The agreement also contains provisions for both parties to work cooperatively on rehabilitating the environment and making future improvements to the socio-economic well being of the Akwesasne Community through the creation of jobs and employment opportunities.
During a formal signing ceremony conducted at the St. Regis Recreation Center in the district of Kanatakon, MCA Grand Chief Tim Thompson noted that, "The final settlement agreement is a historic conclusion to 15-years of good faith efforts."
Grand Chief Thompson added, "We now look forward to developing a positive relationship between the Mohawks of Akwesasne and Ontario Power Generation."
The settlement agreement addresses past wrongs that began in 1954 with the construction of the St. Lawrence Seaway and Power Project. The aim of the project was to harness the remaining potential for hydropower of the St. Lawrence River. Three large dams were constructed to tame a 90-foot drop at the Long Sault Rapids and create a head pond for the R.H. Saunders Generating Station.
Traditional territory used by the Mohawks of Akwesasne was impacted, including the flooding of ten islands belonging to Akwesasne Mohawks. The way of life and ability to exercise certain aboriginal and treaty rights were also impacted. The settlement agreement includes provisions to address these and other impacts.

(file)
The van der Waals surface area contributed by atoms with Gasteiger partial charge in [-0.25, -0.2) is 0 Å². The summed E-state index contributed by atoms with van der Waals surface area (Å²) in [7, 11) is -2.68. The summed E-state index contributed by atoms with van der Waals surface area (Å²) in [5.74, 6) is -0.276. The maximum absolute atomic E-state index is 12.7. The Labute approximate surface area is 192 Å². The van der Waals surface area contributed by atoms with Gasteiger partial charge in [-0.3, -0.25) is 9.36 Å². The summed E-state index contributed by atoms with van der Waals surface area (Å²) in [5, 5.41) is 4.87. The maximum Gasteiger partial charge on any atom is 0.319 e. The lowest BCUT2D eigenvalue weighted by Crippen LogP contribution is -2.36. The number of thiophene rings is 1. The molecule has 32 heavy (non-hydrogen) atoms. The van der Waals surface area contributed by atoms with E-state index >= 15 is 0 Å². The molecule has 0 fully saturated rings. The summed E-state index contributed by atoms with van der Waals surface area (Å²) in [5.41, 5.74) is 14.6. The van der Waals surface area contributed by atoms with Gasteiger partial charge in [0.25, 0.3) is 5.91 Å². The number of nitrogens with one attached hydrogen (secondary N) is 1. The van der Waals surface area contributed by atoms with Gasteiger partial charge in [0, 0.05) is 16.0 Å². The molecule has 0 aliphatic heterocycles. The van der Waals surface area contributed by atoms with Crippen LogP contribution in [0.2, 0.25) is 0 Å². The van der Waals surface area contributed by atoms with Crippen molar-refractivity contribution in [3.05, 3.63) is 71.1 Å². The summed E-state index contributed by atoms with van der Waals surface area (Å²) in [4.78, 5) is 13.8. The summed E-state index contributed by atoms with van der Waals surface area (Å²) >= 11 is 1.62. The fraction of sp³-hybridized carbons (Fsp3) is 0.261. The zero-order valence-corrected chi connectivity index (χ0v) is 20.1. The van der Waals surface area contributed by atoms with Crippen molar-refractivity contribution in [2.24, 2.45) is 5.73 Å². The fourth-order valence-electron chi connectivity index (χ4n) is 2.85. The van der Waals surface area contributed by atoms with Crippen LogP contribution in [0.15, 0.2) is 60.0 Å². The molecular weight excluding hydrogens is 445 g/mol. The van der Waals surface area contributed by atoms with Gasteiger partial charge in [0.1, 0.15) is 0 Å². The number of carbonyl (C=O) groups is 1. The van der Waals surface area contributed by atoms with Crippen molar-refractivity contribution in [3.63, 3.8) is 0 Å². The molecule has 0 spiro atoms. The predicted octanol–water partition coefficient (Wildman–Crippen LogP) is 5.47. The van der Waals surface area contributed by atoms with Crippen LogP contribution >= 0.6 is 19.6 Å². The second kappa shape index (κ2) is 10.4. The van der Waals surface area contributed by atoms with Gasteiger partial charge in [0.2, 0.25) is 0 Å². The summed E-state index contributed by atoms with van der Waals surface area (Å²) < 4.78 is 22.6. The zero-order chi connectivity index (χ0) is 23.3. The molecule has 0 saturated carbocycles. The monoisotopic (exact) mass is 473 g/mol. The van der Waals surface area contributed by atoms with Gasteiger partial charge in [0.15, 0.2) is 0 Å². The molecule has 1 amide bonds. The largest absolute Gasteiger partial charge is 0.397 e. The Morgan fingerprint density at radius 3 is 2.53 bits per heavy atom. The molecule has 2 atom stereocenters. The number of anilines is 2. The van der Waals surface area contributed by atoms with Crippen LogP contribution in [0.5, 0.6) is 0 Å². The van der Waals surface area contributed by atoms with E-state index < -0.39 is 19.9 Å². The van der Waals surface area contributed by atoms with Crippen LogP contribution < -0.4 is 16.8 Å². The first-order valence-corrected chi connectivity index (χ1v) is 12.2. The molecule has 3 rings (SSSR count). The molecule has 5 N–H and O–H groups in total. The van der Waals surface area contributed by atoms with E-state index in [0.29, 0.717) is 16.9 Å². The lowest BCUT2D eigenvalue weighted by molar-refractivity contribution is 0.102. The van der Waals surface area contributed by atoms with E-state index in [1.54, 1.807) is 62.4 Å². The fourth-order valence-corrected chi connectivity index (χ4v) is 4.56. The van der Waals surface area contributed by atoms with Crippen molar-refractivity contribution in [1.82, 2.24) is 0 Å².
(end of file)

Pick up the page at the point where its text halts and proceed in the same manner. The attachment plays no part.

OPG's Chairman, Jake Epp said: "I want to thank those who put so much of their time and energy in developing this agreement. The settlement signed today is the result of many years of work by members of the Akwesasne community and staff from our company. We look forward to working with you on its implementation."
During the past 15 years, more than 100 Akwesasne elders and community members have been involved in an intensive process to address grievances associated with the R.H. Saunders Generating Station. Their involvement has provided information and contributed to settlement terms that have been shared and ratified by eligible voters in a community referendum on June 14.